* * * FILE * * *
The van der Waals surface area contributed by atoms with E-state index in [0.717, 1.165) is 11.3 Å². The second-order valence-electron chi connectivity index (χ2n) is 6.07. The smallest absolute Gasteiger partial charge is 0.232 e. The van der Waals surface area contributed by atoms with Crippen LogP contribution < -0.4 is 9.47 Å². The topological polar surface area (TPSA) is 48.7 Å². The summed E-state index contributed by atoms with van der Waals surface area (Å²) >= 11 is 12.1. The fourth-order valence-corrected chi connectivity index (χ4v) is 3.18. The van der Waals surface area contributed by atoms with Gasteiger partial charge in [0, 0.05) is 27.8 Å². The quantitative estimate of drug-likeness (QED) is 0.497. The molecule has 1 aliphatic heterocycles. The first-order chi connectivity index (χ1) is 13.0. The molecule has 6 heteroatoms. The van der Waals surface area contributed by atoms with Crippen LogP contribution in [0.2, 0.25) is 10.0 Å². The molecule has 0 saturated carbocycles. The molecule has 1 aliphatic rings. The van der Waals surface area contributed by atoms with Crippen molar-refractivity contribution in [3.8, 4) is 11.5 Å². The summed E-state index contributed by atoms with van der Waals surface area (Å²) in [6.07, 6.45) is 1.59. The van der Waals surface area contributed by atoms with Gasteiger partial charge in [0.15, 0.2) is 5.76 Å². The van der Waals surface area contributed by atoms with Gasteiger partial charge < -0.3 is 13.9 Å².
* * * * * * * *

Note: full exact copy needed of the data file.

The van der Waals surface area contributed by atoms with E-state index in [0.717, 1.165) is 11.3 Å². The second-order valence-electron chi connectivity index (χ2n) is 6.07. The smallest absolute Gasteiger partial charge is 0.232 e. The van der Waals surface area contributed by atoms with Crippen LogP contribution < -0.4 is 9.47 Å². The topological polar surface area (TPSA) is 48.7 Å². The summed E-state index contributed by atoms with van der Waals surface area (Å²) >= 11 is 12.1. The fourth-order valence-corrected chi connectivity index (χ4v) is 3.18. The van der Waals surface area contributed by atoms with Gasteiger partial charge in [0, 0.05) is 27.8 Å². The quantitative estimate of drug-likeness (QED) is 0.497. The molecule has 1 aliphatic heterocycles. The first-order chi connectivity index (χ1) is 13.0. The molecule has 6 heteroatoms. The van der Waals surface area contributed by atoms with Crippen LogP contribution in [0.2, 0.25) is 10.0 Å². The molecule has 0 saturated carbocycles. The molecule has 1 aliphatic rings. The van der Waals surface area contributed by atoms with Crippen molar-refractivity contribution in [3.8, 4) is 11.5 Å². The summed E-state index contributed by atoms with van der Waals surface area (Å²) in [6.07, 6.45) is 1.59. The van der Waals surface area contributed by atoms with Gasteiger partial charge in [0.15, 0.2) is 5.76 Å². The van der Waals surface area contributed by atoms with Gasteiger partial charge < -0.3 is 13.9 Å².